Adventist Health Teams Up with Committed Puts Focus on Giving Thanks
It's a Portland, Ore., Thanksgiving tradition: Each year Adventist Health in Portland holds a special event for the community as a way of saying thanks for the faith the community has placed in them for more than a century. This year was no different, save one detail — Committed, season-two winners of NBC's The Sing Off, were the musical guests.
Sharing Dreams, Values
With such an inspiring group of young men coming to town, Adventist Medical Center (AMC) felt it needed to reach youth in the area with Committed's powerful message.
"We wanted to show teens in the community that we are here to help them make good choices," says Tom Russell, AMC president and CEO. "Committed's dedication to their values really resonates with Adventist Health's value-based system."
Committed performed and shared their message with nearly 900 students from Portland Adventist Academy (PAA) and surrounding Adventist schools. (For more information about the performance at PAA, see the Oregon Conference section.) The six-man a capella singing group later performed for approximately 3,200 students at David Douglas High School in Portland, the largest public high school in Oregon.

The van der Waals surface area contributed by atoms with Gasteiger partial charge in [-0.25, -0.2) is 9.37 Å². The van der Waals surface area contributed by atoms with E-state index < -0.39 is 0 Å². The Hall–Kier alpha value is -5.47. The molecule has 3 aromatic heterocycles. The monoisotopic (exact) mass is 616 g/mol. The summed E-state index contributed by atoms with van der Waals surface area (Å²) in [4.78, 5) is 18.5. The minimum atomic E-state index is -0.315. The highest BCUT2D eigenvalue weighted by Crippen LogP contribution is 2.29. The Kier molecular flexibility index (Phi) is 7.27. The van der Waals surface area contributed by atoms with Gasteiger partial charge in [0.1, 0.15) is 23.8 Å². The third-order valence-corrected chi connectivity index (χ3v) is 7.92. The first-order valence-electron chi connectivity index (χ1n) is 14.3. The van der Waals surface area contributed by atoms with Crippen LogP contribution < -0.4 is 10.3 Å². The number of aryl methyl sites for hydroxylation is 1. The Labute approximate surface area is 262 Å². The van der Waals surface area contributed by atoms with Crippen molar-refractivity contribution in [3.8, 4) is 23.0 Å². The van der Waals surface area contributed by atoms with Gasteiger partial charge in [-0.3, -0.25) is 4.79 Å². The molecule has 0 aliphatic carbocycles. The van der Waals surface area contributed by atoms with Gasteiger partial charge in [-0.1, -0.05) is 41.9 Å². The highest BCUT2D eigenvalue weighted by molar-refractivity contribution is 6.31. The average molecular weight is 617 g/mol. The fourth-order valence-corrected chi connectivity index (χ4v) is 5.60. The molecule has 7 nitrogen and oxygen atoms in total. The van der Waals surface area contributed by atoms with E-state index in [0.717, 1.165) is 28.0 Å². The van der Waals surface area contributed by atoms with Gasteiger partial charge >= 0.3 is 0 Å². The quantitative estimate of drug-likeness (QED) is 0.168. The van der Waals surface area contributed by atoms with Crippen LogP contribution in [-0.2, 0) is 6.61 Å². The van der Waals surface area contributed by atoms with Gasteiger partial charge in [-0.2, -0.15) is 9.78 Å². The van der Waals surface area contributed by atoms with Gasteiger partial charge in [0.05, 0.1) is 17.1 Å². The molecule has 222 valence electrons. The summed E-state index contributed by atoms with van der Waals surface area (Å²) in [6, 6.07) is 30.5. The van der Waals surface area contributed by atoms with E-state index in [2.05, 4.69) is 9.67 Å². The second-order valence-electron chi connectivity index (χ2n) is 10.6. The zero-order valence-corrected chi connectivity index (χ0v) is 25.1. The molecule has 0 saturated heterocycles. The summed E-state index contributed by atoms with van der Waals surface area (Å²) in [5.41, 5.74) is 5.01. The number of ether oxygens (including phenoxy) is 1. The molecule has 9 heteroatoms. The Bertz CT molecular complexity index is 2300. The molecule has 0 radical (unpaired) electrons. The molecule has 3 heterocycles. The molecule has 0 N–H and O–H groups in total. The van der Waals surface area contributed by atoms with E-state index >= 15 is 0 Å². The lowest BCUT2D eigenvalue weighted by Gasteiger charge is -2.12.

Committed shared with the students that they should follow their dreams with God's help, no matter the challenges. They also expressed how important it is to stay true to personal values and principles.
Songs for Hunger
The two-day event was capped off with a performance by Committed for community members. There was standing room only for the concert, where the only admission required was a non-perishable food item. More than two tons of food were collected for Portland Adventist Community Services.
"The concert celebrated being thankful for all that we have," says Russell. "The least we can do is to help those in our community who aren't as fortunate." Russell added that Oregon's prevalent hunger is within the top five in the United States. The annual Celebration of Thanksgiving Concert reminds us never to take life for granted.
One of Thousands of Thankful Patients
The Saturday evening community concert featured a short movie depicting the life of Rod, a grateful patient who felt the healing touch of Jesus Christ while being cared for by the staff. Rod was an addict who didn't want to live anymore. When he came to the hospital he was "at the end of his rope." But what he experienced at the hospital was life changing. Rod is just one of thousands of thankful patients.
"These people shattered my conceptions about the medical profession," says Rod. "They care so much, it's palpable."
Watch the full video at www.adventisthealthnw.com/AboutAMC_Mission.asp.